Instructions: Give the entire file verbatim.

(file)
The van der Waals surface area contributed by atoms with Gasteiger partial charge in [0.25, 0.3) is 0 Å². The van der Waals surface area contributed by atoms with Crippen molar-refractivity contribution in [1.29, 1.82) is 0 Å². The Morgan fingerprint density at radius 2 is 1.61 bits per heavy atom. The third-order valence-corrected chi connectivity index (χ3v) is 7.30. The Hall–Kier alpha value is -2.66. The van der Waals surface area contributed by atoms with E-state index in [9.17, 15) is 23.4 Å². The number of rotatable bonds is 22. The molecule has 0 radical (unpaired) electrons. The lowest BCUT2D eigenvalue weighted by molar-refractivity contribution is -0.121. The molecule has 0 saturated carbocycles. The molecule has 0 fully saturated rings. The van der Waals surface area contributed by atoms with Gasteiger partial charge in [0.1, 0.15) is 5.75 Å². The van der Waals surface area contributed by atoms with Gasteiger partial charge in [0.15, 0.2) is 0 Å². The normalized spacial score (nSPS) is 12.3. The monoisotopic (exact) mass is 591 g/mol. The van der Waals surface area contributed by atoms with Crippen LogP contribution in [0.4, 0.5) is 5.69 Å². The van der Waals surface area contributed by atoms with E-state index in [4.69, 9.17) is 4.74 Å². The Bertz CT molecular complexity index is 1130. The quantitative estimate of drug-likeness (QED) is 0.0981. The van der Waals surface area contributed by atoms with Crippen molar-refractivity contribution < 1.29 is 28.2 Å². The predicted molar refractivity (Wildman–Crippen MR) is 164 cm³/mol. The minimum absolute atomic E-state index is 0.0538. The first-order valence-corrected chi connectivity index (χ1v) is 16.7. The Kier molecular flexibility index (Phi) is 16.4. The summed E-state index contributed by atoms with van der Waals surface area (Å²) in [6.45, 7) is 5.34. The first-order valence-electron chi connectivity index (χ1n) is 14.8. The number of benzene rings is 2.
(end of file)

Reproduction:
The van der Waals surface area contributed by atoms with Gasteiger partial charge in [0.25, 0.3) is 0 Å². The van der Waals surface area contributed by atoms with Crippen molar-refractivity contribution in [1.29, 1.82) is 0 Å². The Morgan fingerprint density at radius 2 is 1.61 bits per heavy atom. The third-order valence-corrected chi connectivity index (χ3v) is 7.30. The Hall–Kier alpha value is -2.66. The van der Waals surface area contributed by atoms with E-state index in [9.17, 15) is 23.4 Å². The number of rotatable bonds is 22. The molecule has 0 radical (unpaired) electrons. The lowest BCUT2D eigenvalue weighted by molar-refractivity contribution is -0.121. The molecule has 0 saturated carbocycles. The molecule has 0 fully saturated rings. The van der Waals surface area contributed by atoms with Gasteiger partial charge in [0.1, 0.15) is 5.75 Å². The van der Waals surface area contributed by atoms with Gasteiger partial charge in [0.15, 0.2) is 0 Å². The normalized spacial score (nSPS) is 12.3. The monoisotopic (exact) mass is 591 g/mol. The van der Waals surface area contributed by atoms with Crippen LogP contribution in [0.4, 0.5) is 5.69 Å². The van der Waals surface area contributed by atoms with E-state index in [4.69, 9.17) is 4.74 Å². The Bertz CT molecular complexity index is 1130. The quantitative estimate of drug-likeness (QED) is 0.0981. The van der Waals surface area contributed by atoms with Crippen molar-refractivity contribution < 1.29 is 28.2 Å². The predicted molar refractivity (Wildman–Crippen MR) is 164 cm³/mol. The minimum absolute atomic E-state index is 0.0538. The first-order valence-corrected chi connectivity index (χ1v) is 16.7. The Kier molecular flexibility index (Phi) is 16.4. The summed E-state index contributed by atoms with van der Waals surface area (Å²) in [6.45, 7) is 5.34. The first-order valence-electron chi connectivity index (χ1n) is 14.8. The number of benzene rings is 2.